Susan Walsh/AP

White House: We Are Not Disappointed in Afghanistan Troop Announcement

Press secretary Josh Earnest pushed back on reporters’ suggestions that President Obama must be disheartened by his decision to keep troops in the country.

Dis­ap­poin­ted? No way.

That’s the mes­sage from the White House Thursday re­gard­ing Pres­id­ent Obama’s an­nounce­ment that thou­sands of troops will re­main in Afgh­anistan through the end of his pres­id­ency.

The re­vised troop-with­draw­al timeline goes against Obama’s 2008 cam­paign prom­ises that he’d end Amer­ica’s wars abroad. But in a press brief­ing Thursday af­ter­noon, press sec­ret­ary Josh Earn­est re­peatedly pushed back against sug­ges­tions that the pres­id­ent is dis­heartened by his de­cision to keep U.S. troops in the coun­try through early 2017. After all, the U.S. mil­it­ary has made sub­stan­tial pro­gress there, he said.

“As the next pres­id­ent takes over, that pres­id­ent will be in a much bet­ter po­s­i­tion to con­front the chal­lenges of Afgh­anistan and a much bet­ter po­s­i­tion to ac­com­plish the goal we’d all like to see”: a more stable Afghan gov­ern­ment and na­tion­al se­cur­ity force, Earn­est said.

Flanked at a press con­fer­ence by De­fense Sec­ret­ary Ashton Carter and Vice Pres­id­ent Joe Biden, Obama re­vealedThursday morn­ing that 9,800 U.S. troops will re­main in Afgh­anistan “for most of 2016.” As soon as the end of next year, there will be a draw­down to 5,500 troops, who’ll be sta­tioned at bases in Kanda­har and Jalalabad and at Ba­gram Air­field. The an­nounce­ment marks a re­vi­sion in the ad­min­is­tra­tion’s plans to keep only Ka­bul-em­bassy-based troops in the coun­try after 2016.

Obama, too, dis­missed the idea Thursday that he’s dis­ap­poin­ted in the post­poned draw­down: “The nature of the mis­sion has not changed, and the ces­sa­tion of our com­bat role has not changed.” U.S. troops haven’t been en­gaged in com­bat since Decem­ber 2014, and the re­main­ing troops have a “nar­row mis­sion” of train­ing Afghan forces and en­ga­ging in coun­terter­ror­ism against al-Qaida, Obama said.

But just be­cause the Amer­ic­an troops in Afgh­anistan aren’t of­fi­cially in a com­bat role doesn’t mean they’re not ever en­gaged with op­pos­i­tion forces. Though no troops are patrolling the moun­tains and val­leys of the coun­try look­ing for the Taliban, Earn­est said, “when a ter­ror threat is de­tec­ted … they can un­der­take an op­er­a­tion to deal with it.”

Dur­ing his press brief­ing, Earn­est wouldn’t val­id­ate re­port­ers’ sug­ges­tions that the pres­id­ent hadn’t lived up to his cam­paign prom­ises, char­ac­ter­iz­ing Obama’s pre-pres­id­en­tial pledge as one “to make the kinds of de­cisions as com­mand­er in chief that were in the core na­tion­al se­cur­ity in­terests of the United States.” Earn­est cited Afgh­anistan’s 2014 elec­tion and the mis­sion to take out Osama bin Laden as evid­ence that the U.S. has made gains in Afgh­anistan.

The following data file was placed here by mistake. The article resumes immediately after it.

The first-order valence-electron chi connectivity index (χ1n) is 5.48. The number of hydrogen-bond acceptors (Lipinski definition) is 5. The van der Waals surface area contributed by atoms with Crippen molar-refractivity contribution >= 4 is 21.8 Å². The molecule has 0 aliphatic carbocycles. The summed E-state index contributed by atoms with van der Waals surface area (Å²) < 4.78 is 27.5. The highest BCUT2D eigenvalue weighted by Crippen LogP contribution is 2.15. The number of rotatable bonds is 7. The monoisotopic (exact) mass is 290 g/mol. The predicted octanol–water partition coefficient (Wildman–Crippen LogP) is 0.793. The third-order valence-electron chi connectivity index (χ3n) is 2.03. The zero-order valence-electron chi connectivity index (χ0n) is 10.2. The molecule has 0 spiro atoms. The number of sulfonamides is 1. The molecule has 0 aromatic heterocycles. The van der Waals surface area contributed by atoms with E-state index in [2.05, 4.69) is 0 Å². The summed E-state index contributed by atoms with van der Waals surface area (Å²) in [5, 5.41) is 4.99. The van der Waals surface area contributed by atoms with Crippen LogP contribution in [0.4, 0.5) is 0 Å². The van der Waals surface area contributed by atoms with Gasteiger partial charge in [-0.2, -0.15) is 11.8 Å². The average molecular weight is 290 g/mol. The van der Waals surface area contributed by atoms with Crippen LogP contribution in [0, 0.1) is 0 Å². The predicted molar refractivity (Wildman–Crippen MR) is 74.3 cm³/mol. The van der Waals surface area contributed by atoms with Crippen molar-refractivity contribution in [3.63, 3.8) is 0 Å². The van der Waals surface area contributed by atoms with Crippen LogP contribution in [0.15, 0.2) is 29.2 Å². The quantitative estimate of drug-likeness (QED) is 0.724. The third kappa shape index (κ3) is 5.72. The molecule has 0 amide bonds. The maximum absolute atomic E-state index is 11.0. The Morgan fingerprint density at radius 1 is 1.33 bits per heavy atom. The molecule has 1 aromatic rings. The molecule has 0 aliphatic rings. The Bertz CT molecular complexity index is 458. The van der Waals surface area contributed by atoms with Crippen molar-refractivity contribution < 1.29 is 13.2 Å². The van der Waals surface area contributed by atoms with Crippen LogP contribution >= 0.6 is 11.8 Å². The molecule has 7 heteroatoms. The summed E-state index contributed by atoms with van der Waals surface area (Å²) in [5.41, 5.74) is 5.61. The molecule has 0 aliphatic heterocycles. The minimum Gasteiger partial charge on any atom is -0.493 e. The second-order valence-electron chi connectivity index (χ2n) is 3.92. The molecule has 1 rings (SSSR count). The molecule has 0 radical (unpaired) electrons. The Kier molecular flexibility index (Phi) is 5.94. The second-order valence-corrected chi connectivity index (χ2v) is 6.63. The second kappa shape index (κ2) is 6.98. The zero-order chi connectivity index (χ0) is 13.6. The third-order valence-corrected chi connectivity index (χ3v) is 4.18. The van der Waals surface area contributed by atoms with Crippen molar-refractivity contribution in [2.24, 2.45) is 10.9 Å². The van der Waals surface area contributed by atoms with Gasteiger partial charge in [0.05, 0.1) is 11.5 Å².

In a press call shortly after the pres­id­ent’s an­nounce­ment, Earn­est said the pres­id­ent has “ad­vanced the vis­ion” he had in 2008, when he pledged to end the war: The U.S. has been able to re­duce its mil­it­ary pres­ence in the coun­try even as the pres­id­ent “ramp[ed] up” Amer­ic­an in­vest­ment in Afghan se­cur­ity forces’ cap­ab­il­it­ies and anti-al-Qaida op­er­a­tions. And by Earn­est’s telling Thursday, Obama in­her­ited a much tough­er at­mo­sphere in Afgh­anistan in 2009 than he’s leav­ing to the next com­mand­er in chief.

The num­ber of troops com­mit­ted to Afgh­anistan stemmed from the “highest re­com­mend­a­tion” from mil­it­ary lead­ers—and it was the same re­com­mend­a­tion Obama re­ceived from 20-odd House Re­pub­lic­ans who signed a let­ter ur­ging him to main­tain troop levels in the coun­try (in­clud­ing Rep. Joe Wilson, Earn­est quipped, “who called the pres­id­ent a li­ar.”)

Earn­est was also asked wheth­er U.S. com­mand­ers in Afgh­anistan knew that the Doc­tors Without Bor­ders fa­cil­ity that was bombed earli­er this month was a hos­pit­al. A re­port from the As­so­ci­ated Press Thursday af­ter­noon sug­ges­ted Amer­ic­an spe­cial-op­er­a­tions ana­lysts were well aware of its status. Though Earn­est said he hadn’t yet seen the story—it was pos­ted after the brief­ing star­ted—he said it will be con­sidered by the De­part­ment of De­fense in its on­go­ing in­vest­ig­a­tion.